By Jamie Komarnicki, Calgary Herald May 20, 2014 7:28 PM
With the number of confirmed Lyme disease cases rising in Alberta, the provincial government is going into the field for the first time to try to get a handle on whether the ticks that can transmit the bacteria to humans are surviving through the winter.
Alberta Health is also steaming forward with a program launched last year that asks residents to send in ticks plucked from their skin for analysis.
Alberta’s chief medical officer of health, Dr. James Talbot, said it’s too soon to say whether the blacklegged ticks that can carry the Lyme disease bacteria are established in Alberta. As part of a pilot project, last week Alberta Health tested a number of locations near Edmonton for signs of nymphs, or young ticks, Talbot said.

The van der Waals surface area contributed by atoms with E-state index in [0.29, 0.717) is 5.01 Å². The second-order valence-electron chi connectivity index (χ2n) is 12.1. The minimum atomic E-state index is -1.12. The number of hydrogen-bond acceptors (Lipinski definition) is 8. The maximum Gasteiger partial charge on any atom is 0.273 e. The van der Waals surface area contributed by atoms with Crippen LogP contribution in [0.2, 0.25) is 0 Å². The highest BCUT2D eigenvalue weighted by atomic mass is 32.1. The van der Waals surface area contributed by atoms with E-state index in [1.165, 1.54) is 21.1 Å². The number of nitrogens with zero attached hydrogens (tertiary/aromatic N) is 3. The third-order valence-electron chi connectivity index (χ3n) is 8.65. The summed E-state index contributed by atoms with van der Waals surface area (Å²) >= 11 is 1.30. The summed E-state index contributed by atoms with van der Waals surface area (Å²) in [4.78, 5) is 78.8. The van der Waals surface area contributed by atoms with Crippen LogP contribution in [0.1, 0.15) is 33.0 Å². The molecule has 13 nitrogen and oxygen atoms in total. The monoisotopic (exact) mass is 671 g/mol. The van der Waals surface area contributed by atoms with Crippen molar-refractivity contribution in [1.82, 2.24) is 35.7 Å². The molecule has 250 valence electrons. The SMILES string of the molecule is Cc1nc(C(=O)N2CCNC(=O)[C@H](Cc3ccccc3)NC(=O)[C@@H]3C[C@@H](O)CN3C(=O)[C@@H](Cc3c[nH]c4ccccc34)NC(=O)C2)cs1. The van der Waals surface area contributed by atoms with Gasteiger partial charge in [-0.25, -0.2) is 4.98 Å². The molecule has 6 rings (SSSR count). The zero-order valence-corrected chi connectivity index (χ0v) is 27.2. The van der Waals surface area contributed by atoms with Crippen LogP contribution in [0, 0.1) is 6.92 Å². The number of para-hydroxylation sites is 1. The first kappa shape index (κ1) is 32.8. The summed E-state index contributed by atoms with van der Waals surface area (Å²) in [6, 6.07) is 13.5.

A juvenile form would indicate the blacklegged ticks survived the winter, rather than arriving in Alberta from elsewhere — a warning sign for the province, said Talbot.
The results of the project are expected later this summer. The “submit-a-tick” program, launched last year, is also expected to provide tick surveillance information.